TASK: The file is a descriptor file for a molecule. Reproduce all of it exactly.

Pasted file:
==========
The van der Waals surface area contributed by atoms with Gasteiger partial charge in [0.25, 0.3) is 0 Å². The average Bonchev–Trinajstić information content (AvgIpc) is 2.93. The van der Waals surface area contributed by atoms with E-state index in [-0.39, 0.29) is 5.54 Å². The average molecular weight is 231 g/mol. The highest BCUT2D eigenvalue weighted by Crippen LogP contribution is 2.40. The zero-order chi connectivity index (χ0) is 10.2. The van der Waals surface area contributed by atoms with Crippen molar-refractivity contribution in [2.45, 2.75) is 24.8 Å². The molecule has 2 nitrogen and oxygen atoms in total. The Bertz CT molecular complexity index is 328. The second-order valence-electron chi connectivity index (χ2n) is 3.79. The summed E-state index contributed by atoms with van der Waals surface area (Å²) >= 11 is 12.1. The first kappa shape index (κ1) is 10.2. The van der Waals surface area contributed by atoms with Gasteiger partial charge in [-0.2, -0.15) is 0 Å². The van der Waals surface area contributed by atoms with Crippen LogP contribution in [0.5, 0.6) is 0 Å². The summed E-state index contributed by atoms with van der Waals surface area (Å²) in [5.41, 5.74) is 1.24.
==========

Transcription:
The van der Waals surface area contributed by atoms with Gasteiger partial charge in [0.25, 0.3) is 0 Å². The average Bonchev–Trinajstić information content (AvgIpc) is 2.93. The van der Waals surface area contributed by atoms with E-state index in [-0.39, 0.29) is 5.54 Å². The average molecular weight is 231 g/mol. The highest BCUT2D eigenvalue weighted by Crippen LogP contribution is 2.40. The zero-order chi connectivity index (χ0) is 10.2. The van der Waals surface area contributed by atoms with Crippen molar-refractivity contribution in [2.45, 2.75) is 24.8 Å². The molecule has 2 nitrogen and oxygen atoms in total. The Bertz CT molecular complexity index is 328. The second-order valence-electron chi connectivity index (χ2n) is 3.79. The summed E-state index contributed by atoms with van der Waals surface area (Å²) >= 11 is 12.1. The first kappa shape index (κ1) is 10.2. The van der Waals surface area contributed by atoms with Gasteiger partial charge in [-0.2, -0.15) is 0 Å². The van der Waals surface area contributed by atoms with Crippen LogP contribution in [0.5, 0.6) is 0 Å². The summed E-state index contributed by atoms with van der Waals surface area (Å²) in [5.41, 5.74) is 1.24.